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Old 10-14-2014, 06:18 PM
 
Location: California
29,329 posts, read 31,391,956 times
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I don't hyphenate anyone but people are free to do as they wish.
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Old 10-14-2014, 08:08 PM
 
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I'm gonna hyphenate til the day I die and those that don't like it can go pound sand..
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Old 10-14-2014, 09:29 PM
 
17,022 posts, read 8,879,005 times
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Quote:
Originally Posted by Oldglory View Post
There is a difference between using hypenations to describe yourself rather than when being asked where your ancestors came from and you say what country they were from. My ancestors were from Germany and if asked I would say so and yet I never call myself a German or a German-American. I'm a plain ole American.




Yes indeed, a huge difference.

Big enough to blow the OP supposition out of the water.
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Old 10-14-2014, 09:31 PM
 
7,846 posts, read 4,938,026 times
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Wait, what?

I'm American. My racial background is mostly black. I don't consider myself African-American.

Elon Musk is African-American. Yep, you heard me.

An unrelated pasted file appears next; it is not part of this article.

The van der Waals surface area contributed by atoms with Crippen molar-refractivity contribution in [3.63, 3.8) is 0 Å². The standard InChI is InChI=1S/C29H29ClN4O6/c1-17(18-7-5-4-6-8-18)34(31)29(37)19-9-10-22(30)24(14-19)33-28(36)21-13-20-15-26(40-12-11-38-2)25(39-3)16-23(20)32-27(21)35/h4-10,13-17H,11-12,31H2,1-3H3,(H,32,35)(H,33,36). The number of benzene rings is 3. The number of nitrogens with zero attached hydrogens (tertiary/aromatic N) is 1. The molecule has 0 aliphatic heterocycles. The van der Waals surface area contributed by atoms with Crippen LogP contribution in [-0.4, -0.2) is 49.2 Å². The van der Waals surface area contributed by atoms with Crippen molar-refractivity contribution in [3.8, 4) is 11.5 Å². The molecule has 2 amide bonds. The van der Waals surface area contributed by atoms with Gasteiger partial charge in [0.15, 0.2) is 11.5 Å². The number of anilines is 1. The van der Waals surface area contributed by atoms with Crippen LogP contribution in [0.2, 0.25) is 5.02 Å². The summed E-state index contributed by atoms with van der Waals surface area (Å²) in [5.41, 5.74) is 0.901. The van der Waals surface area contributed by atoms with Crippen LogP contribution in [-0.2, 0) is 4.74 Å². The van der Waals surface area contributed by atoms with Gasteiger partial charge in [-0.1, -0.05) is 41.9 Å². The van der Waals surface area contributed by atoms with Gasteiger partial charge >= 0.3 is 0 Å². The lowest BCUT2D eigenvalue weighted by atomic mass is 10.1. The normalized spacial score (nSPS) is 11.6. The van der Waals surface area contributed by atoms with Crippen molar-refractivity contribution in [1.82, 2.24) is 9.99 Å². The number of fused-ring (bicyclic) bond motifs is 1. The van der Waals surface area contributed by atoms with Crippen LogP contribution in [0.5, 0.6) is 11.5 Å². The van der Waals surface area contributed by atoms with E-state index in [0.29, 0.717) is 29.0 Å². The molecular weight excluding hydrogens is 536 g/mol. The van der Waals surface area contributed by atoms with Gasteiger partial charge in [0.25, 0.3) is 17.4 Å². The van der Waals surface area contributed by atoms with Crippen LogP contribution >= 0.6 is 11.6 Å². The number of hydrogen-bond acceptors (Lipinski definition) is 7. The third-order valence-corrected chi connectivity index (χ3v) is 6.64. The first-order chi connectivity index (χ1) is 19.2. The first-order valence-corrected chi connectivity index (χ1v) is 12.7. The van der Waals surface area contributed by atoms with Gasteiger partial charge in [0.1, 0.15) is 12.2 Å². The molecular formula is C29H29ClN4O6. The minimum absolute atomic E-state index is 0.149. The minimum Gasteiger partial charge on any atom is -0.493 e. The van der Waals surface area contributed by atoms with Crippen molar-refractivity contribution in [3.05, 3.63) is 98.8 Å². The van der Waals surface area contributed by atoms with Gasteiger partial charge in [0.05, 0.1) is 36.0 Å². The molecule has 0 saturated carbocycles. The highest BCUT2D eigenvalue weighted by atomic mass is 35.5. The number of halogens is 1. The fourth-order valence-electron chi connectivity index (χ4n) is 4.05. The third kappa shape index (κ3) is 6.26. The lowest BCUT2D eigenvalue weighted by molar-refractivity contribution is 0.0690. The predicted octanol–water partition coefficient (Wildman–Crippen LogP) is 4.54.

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Old 10-14-2014, 09:34 PM
Status: "Biden-Kander 2020" (set 15 days ago)
 
Location: Pine Grove,AL
21,420 posts, read 10,281,774 times
Reputation: 3877
Quote:
Originally Posted by Oldglory View Post
There is a difference between using hypenations to describe yourself rather than when being asked where your ancestors came from and you say what country they were from. My ancestors were from Germany and if asked I would say so and yet I never call myself a German or a German-American. I'm a plain ole American.
Quote:
Originally Posted by bluesjuke View Post
Yes indeed, a huge difference.

Big enough to blow the OP supposition out of the water.
But if that is the argument, then neither do African Americans.
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Old 10-14-2014, 10:37 PM
 
Location: The Republic of Texas
58,436 posts, read 29,636,497 times
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Quote:
Originally Posted by Oldglory View Post
There is a difference between using hypenations to describe yourself rather than when being asked where your ancestors came from and you say what country they were from. My ancestors were from Germany and if asked I would say so and yet I never call myself a German or a German-American. I'm a plain ole American.
Quote:
Originally Posted by dsjj251 View Post
But if that is the argument, then neither do African Americans.


Africa is not a nation.

Liberian-American?
South African American?
Syrian American?
Kenyan America?
Ethiopian American?

All African American......

My friend Dustin is from South Africa. He is African American and lily white.
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Old 10-14-2014, 11:40 PM
 
1,250 posts, read 1,056,424 times
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I hardly hear black people calling themselves African-Americans. The only people I hear using a hyphenated label are immigrants or 2nd and 3rd generation Americans.
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Old 10-15-2014, 06:14 AM
 
29,885 posts, read 30,629,392 times
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Probably the only ones that really should be using hyphenated terms are Americans who have actually originated personally themselves (and not their ancestors) in other countries (meaning current immigrants) or Americans who hold dual citizenship with another country outside the USA.